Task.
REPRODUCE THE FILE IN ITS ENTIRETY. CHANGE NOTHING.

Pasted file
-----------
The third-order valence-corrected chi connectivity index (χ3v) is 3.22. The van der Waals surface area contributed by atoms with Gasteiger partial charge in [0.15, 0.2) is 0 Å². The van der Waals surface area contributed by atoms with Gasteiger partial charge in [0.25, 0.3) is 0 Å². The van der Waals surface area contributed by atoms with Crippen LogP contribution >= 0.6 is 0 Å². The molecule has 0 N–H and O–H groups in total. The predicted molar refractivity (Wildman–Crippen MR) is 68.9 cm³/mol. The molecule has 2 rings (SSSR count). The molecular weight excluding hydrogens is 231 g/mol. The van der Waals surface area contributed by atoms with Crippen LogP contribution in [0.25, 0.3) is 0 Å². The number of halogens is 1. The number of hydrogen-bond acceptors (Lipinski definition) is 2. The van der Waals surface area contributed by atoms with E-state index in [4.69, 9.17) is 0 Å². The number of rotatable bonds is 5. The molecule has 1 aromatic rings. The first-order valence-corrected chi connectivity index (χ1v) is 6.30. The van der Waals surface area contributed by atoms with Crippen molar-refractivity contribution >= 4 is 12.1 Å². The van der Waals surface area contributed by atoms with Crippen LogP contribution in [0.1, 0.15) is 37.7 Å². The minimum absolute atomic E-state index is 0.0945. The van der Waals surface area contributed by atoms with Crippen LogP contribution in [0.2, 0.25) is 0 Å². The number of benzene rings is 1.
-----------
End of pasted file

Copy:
The third-order valence-corrected chi connectivity index (χ3v) is 3.22. The van der Waals surface area contributed by atoms with Gasteiger partial charge in [0.15, 0.2) is 0 Å². The van der Waals surface area contributed by atoms with Gasteiger partial charge in [0.25, 0.3) is 0 Å². The van der Waals surface area contributed by atoms with Crippen LogP contribution >= 0.6 is 0 Å². The molecule has 0 N–H and O–H groups in total. The predicted molar refractivity (Wildman–Crippen MR) is 68.9 cm³/mol. The molecule has 2 rings (SSSR count). The molecular weight excluding hydrogens is 231 g/mol. The van der Waals surface area contributed by atoms with Crippen LogP contribution in [0.25, 0.3) is 0 Å². The number of halogens is 1. The number of hydrogen-bond acceptors (Lipinski definition) is 2. The van der Waals surface area contributed by atoms with E-state index in [4.69, 9.17) is 0 Å². The number of rotatable bonds is 5. The molecule has 1 aromatic rings. The first-order valence-corrected chi connectivity index (χ1v) is 6.30. The van der Waals surface area contributed by atoms with Crippen molar-refractivity contribution >= 4 is 12.1 Å². The van der Waals surface area contributed by atoms with Crippen LogP contribution in [0.1, 0.15) is 37.7 Å². The minimum absolute atomic E-state index is 0.0945. The van der Waals surface area contributed by atoms with Crippen LogP contribution in [0.2, 0.25) is 0 Å². The number of benzene rings is 1.